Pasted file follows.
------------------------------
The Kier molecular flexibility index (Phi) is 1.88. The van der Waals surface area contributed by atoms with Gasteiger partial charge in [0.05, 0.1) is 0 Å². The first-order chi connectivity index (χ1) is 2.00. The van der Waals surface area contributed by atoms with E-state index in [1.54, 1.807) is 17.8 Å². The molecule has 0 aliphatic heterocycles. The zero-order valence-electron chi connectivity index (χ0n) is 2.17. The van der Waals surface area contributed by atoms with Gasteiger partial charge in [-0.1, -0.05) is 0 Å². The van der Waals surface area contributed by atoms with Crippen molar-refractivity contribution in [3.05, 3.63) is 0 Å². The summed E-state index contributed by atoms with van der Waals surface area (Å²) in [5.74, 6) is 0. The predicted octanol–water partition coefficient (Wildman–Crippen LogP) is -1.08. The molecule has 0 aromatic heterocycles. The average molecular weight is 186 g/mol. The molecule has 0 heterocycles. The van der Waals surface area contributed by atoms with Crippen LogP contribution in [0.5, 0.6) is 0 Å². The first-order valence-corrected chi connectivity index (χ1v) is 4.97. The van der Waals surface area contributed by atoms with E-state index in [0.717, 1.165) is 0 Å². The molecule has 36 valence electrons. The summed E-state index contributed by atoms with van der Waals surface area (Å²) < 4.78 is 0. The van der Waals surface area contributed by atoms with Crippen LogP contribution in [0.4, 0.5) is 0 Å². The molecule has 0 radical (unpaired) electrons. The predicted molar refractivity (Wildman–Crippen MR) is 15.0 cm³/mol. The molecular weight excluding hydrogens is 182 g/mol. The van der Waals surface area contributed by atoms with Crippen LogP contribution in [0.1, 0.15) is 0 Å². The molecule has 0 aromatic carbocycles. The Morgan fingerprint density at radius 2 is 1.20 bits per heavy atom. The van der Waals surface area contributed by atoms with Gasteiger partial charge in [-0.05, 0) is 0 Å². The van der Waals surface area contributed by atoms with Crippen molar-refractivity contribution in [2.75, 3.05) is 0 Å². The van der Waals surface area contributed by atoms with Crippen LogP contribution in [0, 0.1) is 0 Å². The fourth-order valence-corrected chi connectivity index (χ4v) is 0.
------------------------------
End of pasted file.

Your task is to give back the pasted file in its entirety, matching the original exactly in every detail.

The Kier molecular flexibility index (Phi) is 1.88. The van der Waals surface area contributed by atoms with Gasteiger partial charge in [0.05, 0.1) is 0 Å². The first-order chi connectivity index (χ1) is 2.00. The van der Waals surface area contributed by atoms with E-state index in [1.54, 1.807) is 17.8 Å². The molecule has 0 aliphatic heterocycles. The zero-order valence-electron chi connectivity index (χ0n) is 2.17. The van der Waals surface area contributed by atoms with Gasteiger partial charge in [-0.1, -0.05) is 0 Å². The van der Waals surface area contributed by atoms with Crippen molar-refractivity contribution in [3.05, 3.63) is 0 Å². The summed E-state index contributed by atoms with van der Waals surface area (Å²) in [5.74, 6) is 0. The predicted octanol–water partition coefficient (Wildman–Crippen LogP) is -1.08. The molecule has 0 aromatic heterocycles. The average molecular weight is 186 g/mol. The molecule has 0 heterocycles. The van der Waals surface area contributed by atoms with Crippen LogP contribution in [0.5, 0.6) is 0 Å². The first-order valence-corrected chi connectivity index (χ1v) is 4.97. The van der Waals surface area contributed by atoms with E-state index in [0.717, 1.165) is 0 Å². The molecule has 36 valence electrons. The summed E-state index contributed by atoms with van der Waals surface area (Å²) < 4.78 is 0. The van der Waals surface area contributed by atoms with Crippen LogP contribution in [0.4, 0.5) is 0 Å². The molecule has 0 radical (unpaired) electrons. The predicted molar refractivity (Wildman–Crippen MR) is 15.0 cm³/mol. The molecular weight excluding hydrogens is 182 g/mol. The van der Waals surface area contributed by atoms with Crippen LogP contribution in [0.1, 0.15) is 0 Å². The molecule has 0 aromatic carbocycles. The Morgan fingerprint density at radius 2 is 1.20 bits per heavy atom. The van der Waals surface area contributed by atoms with Gasteiger partial charge in [-0.05, 0) is 0 Å². The van der Waals surface area contributed by atoms with Crippen molar-refractivity contribution in [2.75, 3.05) is 0 Å². The van der Waals surface area contributed by atoms with Crippen LogP contribution in [0, 0.1) is 0 Å². The fourth-order valence-corrected chi connectivity index (χ4v) is 0.